c5 rv
11-27-06, 10:07 PM
A good series is Harry Turtledove's Timeline 191 series which is an alternate history of successive wars between the American states (and involvement in WWI & WWII) after the Confederacy wins the first civil war. A sort-of prequel, "Guns of the South" kicked it off, with time travelers providing advanced weapons to the South. The actual series is a straight alternate history without any SF / fantasy component.

Turtledove's style in the series is short chapters with about 15+ separate storylines with characters on both sides. In the later books, second generations of characters take over or new central characters & storylines are introduced - always staying at around 15 storylines.

http://en.wikipedia.org/wiki/Timeline-191

I~LUV~Caddys8792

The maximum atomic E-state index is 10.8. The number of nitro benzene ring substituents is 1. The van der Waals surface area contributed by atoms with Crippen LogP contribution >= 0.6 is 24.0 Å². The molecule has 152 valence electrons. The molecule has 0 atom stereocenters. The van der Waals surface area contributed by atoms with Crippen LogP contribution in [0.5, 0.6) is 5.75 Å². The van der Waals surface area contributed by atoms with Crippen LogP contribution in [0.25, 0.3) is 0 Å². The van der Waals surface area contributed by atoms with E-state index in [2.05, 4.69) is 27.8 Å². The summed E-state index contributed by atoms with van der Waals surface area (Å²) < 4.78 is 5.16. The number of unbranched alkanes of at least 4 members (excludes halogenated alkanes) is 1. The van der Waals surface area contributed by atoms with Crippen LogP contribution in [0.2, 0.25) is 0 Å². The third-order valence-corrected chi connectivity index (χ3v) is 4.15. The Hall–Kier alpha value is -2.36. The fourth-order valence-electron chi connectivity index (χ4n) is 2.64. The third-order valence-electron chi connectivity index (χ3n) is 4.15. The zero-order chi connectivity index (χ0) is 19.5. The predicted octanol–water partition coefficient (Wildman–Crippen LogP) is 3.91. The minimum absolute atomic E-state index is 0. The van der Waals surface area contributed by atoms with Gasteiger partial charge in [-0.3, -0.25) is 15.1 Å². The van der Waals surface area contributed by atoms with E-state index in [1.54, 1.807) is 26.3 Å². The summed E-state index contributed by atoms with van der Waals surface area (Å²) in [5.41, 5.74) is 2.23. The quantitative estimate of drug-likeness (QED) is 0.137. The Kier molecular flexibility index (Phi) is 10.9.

11-27-06, 10:53 PM
Tom Clancy has some good books, like you one you stopped in the middle of. Check Barnes and Noble and read some of the reviews. May help peak your interest.


I like Clancy, he writes books on manly stuff, but it's so hard to read because it's soooo technical and very very in depth.

xxpinballxx
11-27-06, 11:18 PM
Luv you seem to be a detail oriented kind of guy....
I would suggest anything by Micheal Critchon.
Gets into the details of things.....airframe is a good one by him.
also has one called Electronic Life I have been wanting to read.
Hes the one who wrote jurrasic park,

I~LUV~Caddys8792
11-27-06, 11:18 PM
Hmmm, sounds interesting, I'll have to check it out!

xxpinballxx
11-27-06, 11:26 PM
he really gets into the details of what hes describing. I know alot of people think its over kill and too much info on the technical side but I like that.

I~LUV~Caddys8792
11-27-06, 11:38 PM
I'm looking at "Andromeda Strain" right now on amazon.com, it looks very interesting, but it looks a bit like King's "The Stand". Well, except for the good v. evil part in The Stand.